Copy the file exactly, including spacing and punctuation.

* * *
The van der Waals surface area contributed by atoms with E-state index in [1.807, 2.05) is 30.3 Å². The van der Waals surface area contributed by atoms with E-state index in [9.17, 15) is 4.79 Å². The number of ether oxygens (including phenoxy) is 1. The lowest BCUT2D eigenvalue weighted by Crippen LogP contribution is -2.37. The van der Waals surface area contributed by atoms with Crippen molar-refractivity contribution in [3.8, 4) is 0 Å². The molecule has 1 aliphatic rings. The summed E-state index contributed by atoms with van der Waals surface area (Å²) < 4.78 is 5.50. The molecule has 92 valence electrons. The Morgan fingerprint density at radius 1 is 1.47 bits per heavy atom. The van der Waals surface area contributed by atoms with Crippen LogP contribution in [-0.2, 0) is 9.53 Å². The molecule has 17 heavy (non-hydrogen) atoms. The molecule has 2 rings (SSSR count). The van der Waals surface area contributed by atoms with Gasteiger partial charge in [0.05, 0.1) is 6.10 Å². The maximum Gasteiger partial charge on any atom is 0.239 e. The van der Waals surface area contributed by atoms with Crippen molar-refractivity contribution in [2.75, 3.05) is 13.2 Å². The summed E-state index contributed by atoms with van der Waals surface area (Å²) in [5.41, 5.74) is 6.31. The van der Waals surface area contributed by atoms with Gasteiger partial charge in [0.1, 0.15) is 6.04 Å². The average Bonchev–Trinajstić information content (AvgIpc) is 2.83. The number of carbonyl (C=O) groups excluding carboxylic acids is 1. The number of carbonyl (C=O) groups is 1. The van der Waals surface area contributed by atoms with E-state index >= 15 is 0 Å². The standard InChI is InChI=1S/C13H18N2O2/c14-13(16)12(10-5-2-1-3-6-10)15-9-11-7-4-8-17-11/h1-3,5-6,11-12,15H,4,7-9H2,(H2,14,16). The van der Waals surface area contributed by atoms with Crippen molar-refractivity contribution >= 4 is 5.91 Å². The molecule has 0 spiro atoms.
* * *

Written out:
The van der Waals surface area contributed by atoms with E-state index in [1.807, 2.05) is 30.3 Å². The van der Waals surface area contributed by atoms with E-state index in [9.17, 15) is 4.79 Å². The number of ether oxygens (including phenoxy) is 1. The lowest BCUT2D eigenvalue weighted by Crippen LogP contribution is -2.37. The van der Waals surface area contributed by atoms with Crippen molar-refractivity contribution in [3.8, 4) is 0 Å². The molecule has 1 aliphatic rings. The summed E-state index contributed by atoms with van der Waals surface area (Å²) < 4.78 is 5.50. The molecule has 92 valence electrons. The Morgan fingerprint density at radius 1 is 1.47 bits per heavy atom. The van der Waals surface area contributed by atoms with Crippen LogP contribution in [-0.2, 0) is 9.53 Å². The molecule has 17 heavy (non-hydrogen) atoms. The molecule has 2 rings (SSSR count). The van der Waals surface area contributed by atoms with Gasteiger partial charge in [0.05, 0.1) is 6.10 Å². The maximum Gasteiger partial charge on any atom is 0.239 e. The van der Waals surface area contributed by atoms with Crippen molar-refractivity contribution in [2.75, 3.05) is 13.2 Å². The summed E-state index contributed by atoms with van der Waals surface area (Å²) in [5.41, 5.74) is 6.31. The van der Waals surface area contributed by atoms with Gasteiger partial charge in [0.1, 0.15) is 6.04 Å². The average Bonchev–Trinajstić information content (AvgIpc) is 2.83. The number of carbonyl (C=O) groups excluding carboxylic acids is 1. The number of carbonyl (C=O) groups is 1. The van der Waals surface area contributed by atoms with E-state index >= 15 is 0 Å². The standard InChI is InChI=1S/C13H18N2O2/c14-13(16)12(10-5-2-1-3-6-10)15-9-11-7-4-8-17-11/h1-3,5-6,11-12,15H,4,7-9H2,(H2,14,16). The van der Waals surface area contributed by atoms with Crippen molar-refractivity contribution >= 4 is 5.91 Å². The molecule has 0 spiro atoms.